More than 6,000 Amazon employees have signed an open letter to the company’s management asking the e-commerce giant to release a comprehensive plan for addressing its impacts on the climate.
The letter, addressed directly to the company’s CEO Jeff Bezos—the world’s wealthiest person—and its board, said that “Amazon’s leadership is urgently needed” in global attempts to tackle climate change.
“Amazon has the resources and scale to spark the world’s imagination and redefine what is possible and necessary to address the climate crisis,” the letter said. “We believe this is a historic opportunity for Amazon to stand with employees and signal to the world that we’re ready to be a climate leader.”
Amazon has invested heavily in renewable sources of energy for its operations—most recently through three new wind farms in Ireland, Sweden and the US—and has announced a plan to reach 100 per cent renewable generation, although as the open letter from its employees points out, it has not set a date by which it intends to reach that target.
The company has also pledged to make 50 per cent of its shipments carbon neutral by 2030, eventually scaling that up to 100 per cent.
The employees’ letter criticises the company’s approach to achieving this goal, pointing out that Amazon has acquired a large fleet of diesel vans in the US, and is planning on achieving its ‘Shipment Zero’ targets through offsets, rather than through a transition away from fossil fuels. Amazon’s work supporting oil and gas companies is incompatible with its rhetorical support for climate action, the employees said, as is its history of donating to American lawmakers who consistently vote against climate legislation.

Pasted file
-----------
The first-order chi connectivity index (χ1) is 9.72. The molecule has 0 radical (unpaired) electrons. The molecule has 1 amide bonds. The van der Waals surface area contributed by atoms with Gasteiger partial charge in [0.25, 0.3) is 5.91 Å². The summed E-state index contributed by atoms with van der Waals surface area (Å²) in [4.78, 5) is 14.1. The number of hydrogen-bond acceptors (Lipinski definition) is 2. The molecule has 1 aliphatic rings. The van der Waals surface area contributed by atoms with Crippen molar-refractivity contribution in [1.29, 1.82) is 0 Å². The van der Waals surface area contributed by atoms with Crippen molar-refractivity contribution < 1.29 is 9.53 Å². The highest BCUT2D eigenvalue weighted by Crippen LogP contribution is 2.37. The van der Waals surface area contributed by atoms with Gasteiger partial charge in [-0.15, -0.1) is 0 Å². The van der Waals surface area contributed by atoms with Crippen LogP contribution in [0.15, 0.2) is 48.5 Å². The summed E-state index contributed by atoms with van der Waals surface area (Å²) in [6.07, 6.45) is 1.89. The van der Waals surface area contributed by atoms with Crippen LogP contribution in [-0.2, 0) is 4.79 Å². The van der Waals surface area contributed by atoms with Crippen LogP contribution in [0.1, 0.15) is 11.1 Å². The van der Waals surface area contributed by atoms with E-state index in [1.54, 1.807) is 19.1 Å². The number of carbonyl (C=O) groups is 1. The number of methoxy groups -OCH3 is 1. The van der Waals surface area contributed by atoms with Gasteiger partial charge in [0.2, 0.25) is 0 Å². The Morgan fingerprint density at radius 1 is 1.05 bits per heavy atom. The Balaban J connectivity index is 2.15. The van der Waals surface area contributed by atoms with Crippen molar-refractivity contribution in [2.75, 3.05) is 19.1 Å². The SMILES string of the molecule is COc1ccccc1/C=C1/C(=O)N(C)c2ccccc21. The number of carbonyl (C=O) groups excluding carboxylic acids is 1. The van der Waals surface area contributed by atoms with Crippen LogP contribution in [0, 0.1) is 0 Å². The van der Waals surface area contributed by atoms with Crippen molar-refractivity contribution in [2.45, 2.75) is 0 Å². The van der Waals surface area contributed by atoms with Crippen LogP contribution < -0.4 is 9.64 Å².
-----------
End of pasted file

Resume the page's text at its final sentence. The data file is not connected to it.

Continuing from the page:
The open letter calls for Amazon to articulate a company-wide plan that includes public goals and timelines that are mapped to the Intergovernmental Panel on Climate Change’s stated targets of halving carbon emissions by 2030 and reaching net zero by 2050; a complete transition away from fossil fuels; and “prioritisation of climate impact when making business decisions”.
“In our mission to become ‘Earth’s most customer-centric company,’ we believe our climate impact must be a top consideration in everything we do,” the letter concluded, referencing one of the company’s slogans. “We have the power to shift entire industries, inspire global action on climate, and lead on the issue of our lifetimes.”
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